There have been a couple of events competing for my attention this last week and as you’ve seen, my posts have slowed to a bare trickle. In an effort to condense three or four posts into one, here’s the update:
1. Fence posts were set this morning… Woohoo!
2. Memphis is getting its ass kicked all over the place by tornados tonight… It’s the middle of winter. Weird.
3. It’s Super Tuesday… Being something of a political nut, I’m totally engrossed.
4. And finally, I have two weeks left as a grad student and am in the middle of drafting my final paper… Most of my time dedicated to writing for the last week or two and from now through the middle of the month will go towards churning out a monster paper covering topics I don’t care so much about.
So that’s it in a nutshell, my friends. I know I’ve been promising for a while, but once things settle out, I’ll get back to the serious business of blogging on more of a full time basis.
After giving a quick read to this Sunday’s Archive posts, I have to admit that I think they’re starting to get rather good. We’re up to September 2006, which is my first introduction to Memphis and the beginning of running myself ragged along the I-40 and I-81 corridors beating a path between work in West Tennessee and the apartment I was still hanging onto in central Maryland. Honestly, I expected this part of the story to be more angsty, but on reflection this was still part of the good times, well before the situation there became untenable for so many of us. Most people look back on things in their past through the filter of their own memory and rely on it to pull together the salient details. Conveniently, I have my own written record of most of my adult life, jotted down more or less as the events happened, to keep my memory in check. It’s been nice remembering that there was a time down there before circumstances and a few individuals conspired to suck all the joy out of life.
Enjoy this week’s blast from the past, late September 2006.
I bought a house two days after Christmas in 2007. The plan was to live there three to five years, build a little equity and then cash out and use it as a down payment on a house with a little property around it. Well, what I didn’t expect was the magical imploding workplace, a passionate desire to be almost anywhere other than Memphis, and the worst housing market since someone decided they should start keeping records on such things. That’s the short version of how I became an absentee landlord for the second time in ten years.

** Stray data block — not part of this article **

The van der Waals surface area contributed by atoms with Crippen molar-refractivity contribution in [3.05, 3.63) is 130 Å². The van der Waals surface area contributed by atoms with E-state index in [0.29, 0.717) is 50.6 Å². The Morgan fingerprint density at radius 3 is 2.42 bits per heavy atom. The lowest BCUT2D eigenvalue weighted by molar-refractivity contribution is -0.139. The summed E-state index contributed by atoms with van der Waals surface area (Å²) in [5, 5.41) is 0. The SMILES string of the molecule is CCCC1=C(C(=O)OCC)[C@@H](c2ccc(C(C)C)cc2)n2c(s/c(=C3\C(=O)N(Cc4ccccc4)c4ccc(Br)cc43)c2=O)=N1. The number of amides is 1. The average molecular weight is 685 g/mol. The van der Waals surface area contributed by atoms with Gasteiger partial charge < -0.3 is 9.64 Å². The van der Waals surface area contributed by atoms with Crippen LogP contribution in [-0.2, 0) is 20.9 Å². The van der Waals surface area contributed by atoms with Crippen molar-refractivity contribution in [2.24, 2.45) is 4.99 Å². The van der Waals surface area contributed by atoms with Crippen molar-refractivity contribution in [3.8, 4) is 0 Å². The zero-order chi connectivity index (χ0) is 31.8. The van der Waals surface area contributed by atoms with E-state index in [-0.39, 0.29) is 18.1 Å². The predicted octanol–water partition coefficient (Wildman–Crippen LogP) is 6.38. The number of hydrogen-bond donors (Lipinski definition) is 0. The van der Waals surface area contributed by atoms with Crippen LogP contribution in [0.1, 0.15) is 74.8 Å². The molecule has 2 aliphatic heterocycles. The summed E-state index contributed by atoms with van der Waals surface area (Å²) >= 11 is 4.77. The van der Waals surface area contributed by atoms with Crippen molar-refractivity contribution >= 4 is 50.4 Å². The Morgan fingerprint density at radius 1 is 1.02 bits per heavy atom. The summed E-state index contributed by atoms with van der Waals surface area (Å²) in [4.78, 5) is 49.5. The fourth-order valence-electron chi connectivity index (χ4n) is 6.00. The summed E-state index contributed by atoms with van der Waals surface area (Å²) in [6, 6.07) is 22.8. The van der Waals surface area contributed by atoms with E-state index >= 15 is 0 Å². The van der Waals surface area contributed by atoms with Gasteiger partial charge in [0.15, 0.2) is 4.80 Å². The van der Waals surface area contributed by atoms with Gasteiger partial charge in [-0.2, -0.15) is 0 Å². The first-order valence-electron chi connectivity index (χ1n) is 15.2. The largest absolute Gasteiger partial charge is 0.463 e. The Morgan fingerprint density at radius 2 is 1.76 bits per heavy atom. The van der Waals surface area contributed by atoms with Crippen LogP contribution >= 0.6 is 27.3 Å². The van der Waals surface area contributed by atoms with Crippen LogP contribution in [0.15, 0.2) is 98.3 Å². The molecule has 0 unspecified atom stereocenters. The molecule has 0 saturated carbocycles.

If you’ve been keeping up, you know all about the $500 driveway repair that bloomed into a $5000 project to repair a ruptured sewer line, and re-pouring 400 square feet of concrete. The latest turn of fate as raised the stakes on that little project. Let;s just say that the latest estimates have found their way into the low five figures… and that’s before anyone has so much as started digging. As it turns out, all 1600 square feet of concrete driveway now needs to be broken up, the sewer line trenched to a depth of 6 feet from the curb to the house (and pass a new city/county inspection), and then the giant gaping pit in the front yard has filled in so the concrete people come to lay a brand-spank-me new driveway from the garage door to the street.
If you hear an enormous sucking sound coming from the south-western tip of Tennessee, don’t worry, that’s just my house; the Money Pit, the Bane of my Existence, the Evil Soul Crushing Destroyer of Joy, also doing business as a delightful 3 bedroom, 2 bath contemporary on a well kept 1/5 of an acre that I’d burn to the ground with a smile on my lips and a song in my heart if it wouldn’t mean going to jail.
May 4th isn’t a day particularly noted in the annals of world history. To me, though, May 4, 2011 resounds with just as much meaning as July 4, 1776 or October 14, 1066. May 4th, you might remember, is the anniversary of my deliverance. It’s the day I got the long sought after call to end my long, unhappy exile in Memphis and return forthwith to my right and proper home in the great State of Maryland. I may have spent happier days, but I’m sure I can’t remember when.
It’s been a turbulent, chaotic, and altogether expensive year setting things right after they went so badly wrong, but I don’t begrudge it an instant of the aggravation or expense. It would have been a deal at ten times the cost as far as I’m concerned.
A year’s distance has softened the worst of the hard edges that surrounded my departure. In fact, some parts of my time in Memphis I can even look back on fondly now. Knowing that 90% of my problems there were attributable by a single individual is still a bitter pill to swallow. Then again, if it hadn’t been for that narcissistic prima donna I might be in Memphis still, rather than having fought my way back to the shores of the Chesapeake.